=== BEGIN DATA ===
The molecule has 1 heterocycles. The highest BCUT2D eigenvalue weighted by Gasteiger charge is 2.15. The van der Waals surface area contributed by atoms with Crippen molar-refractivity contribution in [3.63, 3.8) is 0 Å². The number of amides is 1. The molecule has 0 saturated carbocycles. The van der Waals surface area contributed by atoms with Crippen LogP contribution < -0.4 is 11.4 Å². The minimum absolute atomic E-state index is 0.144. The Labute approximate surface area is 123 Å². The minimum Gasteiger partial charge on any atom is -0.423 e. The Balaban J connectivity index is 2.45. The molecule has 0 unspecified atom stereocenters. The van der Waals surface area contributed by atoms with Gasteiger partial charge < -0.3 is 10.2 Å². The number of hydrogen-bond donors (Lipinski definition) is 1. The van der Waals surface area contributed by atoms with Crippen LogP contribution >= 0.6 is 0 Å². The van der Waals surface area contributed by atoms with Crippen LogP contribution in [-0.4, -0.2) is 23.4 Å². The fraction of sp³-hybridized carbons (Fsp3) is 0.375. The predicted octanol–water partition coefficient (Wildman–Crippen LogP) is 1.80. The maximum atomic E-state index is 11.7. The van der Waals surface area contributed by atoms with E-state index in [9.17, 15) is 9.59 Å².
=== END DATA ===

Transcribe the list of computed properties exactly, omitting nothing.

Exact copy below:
The molecule has 1 heterocycles. The highest BCUT2D eigenvalue weighted by Gasteiger charge is 2.15. The van der Waals surface area contributed by atoms with Crippen molar-refractivity contribution in [3.63, 3.8) is 0 Å². The number of amides is 1. The molecule has 0 saturated carbocycles. The van der Waals surface area contributed by atoms with Crippen LogP contribution < -0.4 is 11.4 Å². The minimum absolute atomic E-state index is 0.144. The Labute approximate surface area is 123 Å². The minimum Gasteiger partial charge on any atom is -0.423 e. The Balaban J connectivity index is 2.45. The molecule has 0 unspecified atom stereocenters. The van der Waals surface area contributed by atoms with Gasteiger partial charge < -0.3 is 10.2 Å². The number of hydrogen-bond donors (Lipinski definition) is 1. The van der Waals surface area contributed by atoms with Crippen LogP contribution >= 0.6 is 0 Å². The van der Waals surface area contributed by atoms with Crippen LogP contribution in [-0.4, -0.2) is 23.4 Å². The fraction of sp³-hybridized carbons (Fsp3) is 0.375. The predicted octanol–water partition coefficient (Wildman–Crippen LogP) is 1.80. The maximum atomic E-state index is 11.7. The van der Waals surface area contributed by atoms with E-state index in [9.17, 15) is 9.59 Å².